In September 2023, a UK court convicted Mohammad Al-Bared from Coventry of committing acts of terrorism. In December of that year, he was sentenced to life imprisonment with a minimum term of 20 years. His crime? Using 3D printer technology to produce an unmanned aerial vehicle (UAV); he prepared the single-use weapon in a bedroom and planned to export the UAV for use by the Islamic State terror group (ISIL). Chillingly, he hoped that the weapon would be used to deliver a chemical weapon payload.
The CBRNe Convergence 2021 is thrilled to be returning after last year’s hiatus. This edition of the event will be taking place in Orlando, Florida from 2–4 November 2021. The event will host three full days of conferences, workshops, and exhibitions. Click here to register.
Chemical, biological, radiological or nuclear (CBRN) incidents, by their very nature, are deliberate and malicious acts designed to invoke harm or fear through an intentional attack or threat.
While such events remain thankfully rare, when they do occur there is the vital need for a robust and decisive response.
It is twenty-six years since the Japanese terrorist group Aum Shinrikyo released the deadly nerve agent sarin in a series of five coordinated attacks on Tokyo's subway system.
Twelve people lost their lives in the aftermath of the incident on March 20th 1995. More than 5,000 civilians required medical attention, with some fifteen-hundred found to have been moderately to severely poisoned by the effects of the toxin.
Subsequent analysis of the harrowing events of that day would reveal a number of key lessons which continue to inform and guide authorities, responders and medical teams in their preparedness and response to chemical incidents.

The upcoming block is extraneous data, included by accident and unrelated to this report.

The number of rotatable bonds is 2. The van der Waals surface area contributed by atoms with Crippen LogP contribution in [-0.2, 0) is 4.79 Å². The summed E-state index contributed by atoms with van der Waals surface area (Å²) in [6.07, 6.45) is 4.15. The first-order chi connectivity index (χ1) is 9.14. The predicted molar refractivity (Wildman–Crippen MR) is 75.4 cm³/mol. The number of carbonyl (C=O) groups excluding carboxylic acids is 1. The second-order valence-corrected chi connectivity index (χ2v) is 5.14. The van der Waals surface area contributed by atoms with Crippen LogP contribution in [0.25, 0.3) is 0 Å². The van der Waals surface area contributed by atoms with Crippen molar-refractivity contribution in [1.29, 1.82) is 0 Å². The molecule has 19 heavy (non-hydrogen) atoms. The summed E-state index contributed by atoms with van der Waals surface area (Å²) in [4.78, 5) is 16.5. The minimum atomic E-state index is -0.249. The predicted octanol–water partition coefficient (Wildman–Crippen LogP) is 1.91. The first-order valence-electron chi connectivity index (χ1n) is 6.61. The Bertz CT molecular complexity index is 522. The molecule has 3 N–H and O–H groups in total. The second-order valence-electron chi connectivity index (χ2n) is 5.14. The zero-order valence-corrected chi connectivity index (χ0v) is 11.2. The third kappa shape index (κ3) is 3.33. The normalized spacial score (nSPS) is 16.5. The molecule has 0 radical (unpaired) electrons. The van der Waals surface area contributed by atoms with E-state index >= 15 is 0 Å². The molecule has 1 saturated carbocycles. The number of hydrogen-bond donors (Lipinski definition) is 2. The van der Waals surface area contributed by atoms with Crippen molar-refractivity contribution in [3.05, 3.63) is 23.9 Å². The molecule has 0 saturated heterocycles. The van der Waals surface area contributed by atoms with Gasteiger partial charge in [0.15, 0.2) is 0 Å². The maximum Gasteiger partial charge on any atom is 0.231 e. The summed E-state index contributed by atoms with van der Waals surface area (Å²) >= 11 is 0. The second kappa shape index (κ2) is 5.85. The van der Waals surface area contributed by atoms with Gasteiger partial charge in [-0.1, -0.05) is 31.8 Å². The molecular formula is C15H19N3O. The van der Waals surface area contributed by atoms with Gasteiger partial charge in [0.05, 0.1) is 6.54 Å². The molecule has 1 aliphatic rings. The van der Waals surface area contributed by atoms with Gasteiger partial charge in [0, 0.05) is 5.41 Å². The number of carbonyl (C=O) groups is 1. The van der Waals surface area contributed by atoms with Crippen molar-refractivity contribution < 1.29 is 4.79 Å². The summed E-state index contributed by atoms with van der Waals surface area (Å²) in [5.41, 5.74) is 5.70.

Since it first came into effect in April 1997, the Chemical Weapons Convention (CWC) has set out to eliminate the use of chemical warfare agents by prohibiting their development, production, acquisition and stockpiling.
According to latest figures published by the Organisation for the Prohibition of Chemical Weapons (OPCW), approximately 98% of the world's declared chemical weapons stockpiles are currently believed to have been destroyed.
Maintaining combat readiness is a vital requirement for military personnel who are deployed to potentially environments where there is risk of exposure to chemical warfare agents (CWAs) or toxic industrial chemicals (TICs).
The development, production and use of chemical weapons continues to remain a significant global concern, due in no small part to the wide availability of the active substances that are used to create them and the relative ease with which the methods or recipes for CWA production can be obtained and shared online.
Regular and rigorous training has a hugely important role to play in ensuring that military personnel acquire the essential knowledge, experience and practical skills that their demanding roles require.
The invisible and intangible nature of many chemical, biological, radiological and nuclear (CBRN) threats however can make them especially challenging to train for, and especially so when it comes to the conducting of effective chemical agent detection.
Chemical warfare agents (CWAs) are highly toxic chemicals that have been used in modern military conflicts dating back to the First World War.
In the last couple of decades however, particularly close attention has been paid to the acute and chronic health effects associated with exposure to these agents.
In this blog post we define five of the most common forms of CWA, their methods of dispersal, their modes of action and their effects on the human body.